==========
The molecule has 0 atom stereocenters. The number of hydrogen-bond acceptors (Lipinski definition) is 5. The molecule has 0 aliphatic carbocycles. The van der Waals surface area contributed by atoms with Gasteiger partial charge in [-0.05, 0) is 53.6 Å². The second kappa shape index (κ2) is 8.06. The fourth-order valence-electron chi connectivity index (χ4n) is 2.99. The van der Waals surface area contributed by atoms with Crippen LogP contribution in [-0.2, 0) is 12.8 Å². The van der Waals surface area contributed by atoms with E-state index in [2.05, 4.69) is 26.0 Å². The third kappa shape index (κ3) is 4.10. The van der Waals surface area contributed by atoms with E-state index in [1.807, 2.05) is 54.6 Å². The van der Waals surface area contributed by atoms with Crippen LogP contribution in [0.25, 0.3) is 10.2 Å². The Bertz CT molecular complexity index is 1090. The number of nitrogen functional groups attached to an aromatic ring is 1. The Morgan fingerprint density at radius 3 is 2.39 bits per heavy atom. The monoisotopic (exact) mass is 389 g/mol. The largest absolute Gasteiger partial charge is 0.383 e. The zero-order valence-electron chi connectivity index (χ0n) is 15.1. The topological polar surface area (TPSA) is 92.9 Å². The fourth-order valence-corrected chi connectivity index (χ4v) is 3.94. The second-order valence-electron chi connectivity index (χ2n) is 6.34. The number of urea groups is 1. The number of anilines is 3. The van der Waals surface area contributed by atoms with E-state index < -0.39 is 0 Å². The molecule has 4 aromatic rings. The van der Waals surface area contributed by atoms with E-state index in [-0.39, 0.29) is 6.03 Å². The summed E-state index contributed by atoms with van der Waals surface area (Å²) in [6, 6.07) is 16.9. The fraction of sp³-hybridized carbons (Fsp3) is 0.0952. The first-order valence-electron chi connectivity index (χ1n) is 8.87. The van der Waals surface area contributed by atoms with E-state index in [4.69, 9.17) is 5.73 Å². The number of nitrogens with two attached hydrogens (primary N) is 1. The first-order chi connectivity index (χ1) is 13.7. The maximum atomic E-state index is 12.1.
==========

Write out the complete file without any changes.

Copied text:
The molecule has 0 atom stereocenters. The number of hydrogen-bond acceptors (Lipinski definition) is 5. The molecule has 0 aliphatic carbocycles. The van der Waals surface area contributed by atoms with Gasteiger partial charge in [-0.05, 0) is 53.6 Å². The second kappa shape index (κ2) is 8.06. The fourth-order valence-electron chi connectivity index (χ4n) is 2.99. The van der Waals surface area contributed by atoms with Crippen LogP contribution in [-0.2, 0) is 12.8 Å². The van der Waals surface area contributed by atoms with E-state index in [2.05, 4.69) is 26.0 Å². The third kappa shape index (κ3) is 4.10. The van der Waals surface area contributed by atoms with E-state index in [1.807, 2.05) is 54.6 Å². The van der Waals surface area contributed by atoms with Crippen LogP contribution in [0.25, 0.3) is 10.2 Å². The Bertz CT molecular complexity index is 1090. The number of nitrogen functional groups attached to an aromatic ring is 1. The Morgan fingerprint density at radius 3 is 2.39 bits per heavy atom. The monoisotopic (exact) mass is 389 g/mol. The largest absolute Gasteiger partial charge is 0.383 e. The zero-order valence-electron chi connectivity index (χ0n) is 15.1. The topological polar surface area (TPSA) is 92.9 Å². The fourth-order valence-corrected chi connectivity index (χ4v) is 3.94. The second-order valence-electron chi connectivity index (χ2n) is 6.34. The number of urea groups is 1. The number of anilines is 3. The van der Waals surface area contributed by atoms with E-state index < -0.39 is 0 Å². The molecule has 4 aromatic rings. The van der Waals surface area contributed by atoms with E-state index in [-0.39, 0.29) is 6.03 Å². The summed E-state index contributed by atoms with van der Waals surface area (Å²) in [6, 6.07) is 16.9. The fraction of sp³-hybridized carbons (Fsp3) is 0.0952. The first-order valence-electron chi connectivity index (χ1n) is 8.87. The van der Waals surface area contributed by atoms with E-state index in [4.69, 9.17) is 5.73 Å². The number of nitrogens with two attached hydrogens (primary N) is 1. The first-order chi connectivity index (χ1) is 13.7. The maximum atomic E-state index is 12.1.